Which mutual fund should I sell to rebalance my portfolio?

Published: February 20, 2022 at 6:00 am

Last Updated on February 20, 2022 at 7:59 am

If there is one action that most investors who appreciate asset allocation are hesitant to do, it is probably portfolio rebalancing. On the one side, there is fear of taxes and on the other, uncertainty on how to rebalance and which to sell. In this article, we shall consider some examples of portfolio rebalancing.

Many investors have low equity exposure in their portfolios with most of the money locked away in EPF or PPF. Rebalancing from the safety of debt to equity is not easy (even if technically feasible) and few would come forward. Here is an example: Why I redeemed from EPF to invest in Equity MFs.

We shall not discuss this situation in this article and confine ourselves to those who currently hold significant equity exposure.  Among this group, we have heard all sorts of excuses to avoid rebalancing. For example: “I have just started investing. So why should I rebalance?”; “I will gradually adjust my investments and rebalance the portfolio instead of withdrawing?”

The goal of rebalancing is to reduce the volatility in the portfolio return. For example, a  100% portfolio return (XIRR since inception) can swing from say +25% to – 20%. Add some fixed income into this then the swing reduces considerably. Say from +15% to -10%.

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The asset allocation will not remain at the initial values of say 60% equity: 40% fixed income and will keep fluctuating. The higher the deviation from the desired asset allocation, the higher the swing in portfolio (in the case of higher equity allocation). The goal of rebalancing is to reduce this volatility in return by resetting the portfolio back to the desired value. See: Forget tax and exit loads, this is why your portfolio should be rebalanced each year.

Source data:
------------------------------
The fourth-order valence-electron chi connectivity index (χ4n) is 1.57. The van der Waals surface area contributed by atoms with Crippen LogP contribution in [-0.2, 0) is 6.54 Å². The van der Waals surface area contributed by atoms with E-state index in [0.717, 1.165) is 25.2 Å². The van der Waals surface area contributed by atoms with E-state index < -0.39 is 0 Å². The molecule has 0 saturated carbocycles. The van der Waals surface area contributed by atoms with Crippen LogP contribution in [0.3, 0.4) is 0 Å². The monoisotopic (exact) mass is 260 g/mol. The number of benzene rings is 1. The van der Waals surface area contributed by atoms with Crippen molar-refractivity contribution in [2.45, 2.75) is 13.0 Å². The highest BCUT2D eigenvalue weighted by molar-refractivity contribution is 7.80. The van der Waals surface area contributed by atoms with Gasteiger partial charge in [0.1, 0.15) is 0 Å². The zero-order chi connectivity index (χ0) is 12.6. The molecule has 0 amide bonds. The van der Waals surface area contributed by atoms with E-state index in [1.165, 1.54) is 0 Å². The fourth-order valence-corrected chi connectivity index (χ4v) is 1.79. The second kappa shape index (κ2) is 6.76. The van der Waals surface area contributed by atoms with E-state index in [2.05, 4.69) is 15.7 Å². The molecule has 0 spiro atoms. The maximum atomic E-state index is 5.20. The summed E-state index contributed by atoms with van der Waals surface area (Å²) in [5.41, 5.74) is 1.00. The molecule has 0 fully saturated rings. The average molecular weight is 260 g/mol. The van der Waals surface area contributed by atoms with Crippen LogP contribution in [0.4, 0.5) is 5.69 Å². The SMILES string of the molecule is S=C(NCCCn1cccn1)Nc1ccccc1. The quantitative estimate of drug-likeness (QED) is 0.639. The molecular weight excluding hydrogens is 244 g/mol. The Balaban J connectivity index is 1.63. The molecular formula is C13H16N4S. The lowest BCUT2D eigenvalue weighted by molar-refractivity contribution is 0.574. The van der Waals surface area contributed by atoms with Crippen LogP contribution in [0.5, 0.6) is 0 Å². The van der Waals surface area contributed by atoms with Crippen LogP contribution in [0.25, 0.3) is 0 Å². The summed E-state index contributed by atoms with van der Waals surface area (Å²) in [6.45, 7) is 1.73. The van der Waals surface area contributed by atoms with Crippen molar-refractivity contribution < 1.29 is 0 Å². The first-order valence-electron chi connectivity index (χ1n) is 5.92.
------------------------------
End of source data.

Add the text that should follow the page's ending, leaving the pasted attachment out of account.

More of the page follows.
Those who are absolute beginners can consult: How to Rebalance Your Investment Portfolio.

But why is this important? Because if year on year fluctuations in portfolio returns are too high, the chance of us getting a return close to what we want is er .. left to chance! Surely our money deserves better respect than this!

Since investing is done for some future use, we cannot maintain the same asset allocation for too long. Goal-based investing requires a steady change in asset allocation. This typically means a reduction in equity allocation. So going from 60% equity to 55% equity is also a form of rebalancing. See:

Trying to accomplish this by changing investment amounts would take too long – several months depending on market movements. During this time, the market could rebalance a portfolio with a good little crash.

I have been investing for my son’s future expenses for more than 12 years now. During this time, I have rebalanced the portfolio twice a year once on two occasions and once on several occasions. This has allowed me to gradually shift the corpus necessary for his college education from equity to debt. See for example This useful feature of PPF deserves more attention! And as an example: I rebalanced my retirement portfolio twice this year thanks to the bull market. Rebalancing has given me the peace of mind that I have enough assets in fixed income to pay his college fee.

So to summarise portfolio rebalancing is a way to immediately reduce portfolio. Adjusting investment amounts will take time and beats the objective of rebalancing. Today social media is dominated by young investors with small portfolios and it is natural that they do not appreciate this. As their portfolio grows in size, this will gradually dawn on them.

Also, rebalancing means removing money from a well-performing asset class and investing it in a relatively poor performing asset class. Only those who can view at risk and reward at the portfolio level can appreciate the need to do this.

Finally, having too many asset classes can complicate rebalancing. For example: equity + debt + gold  or Indian equity + international equity + fixed income. Hodling 10% of gold or 20% of US equity is easier announced than done. We recommend keeping asset classes to a minimum for ease of maintenance.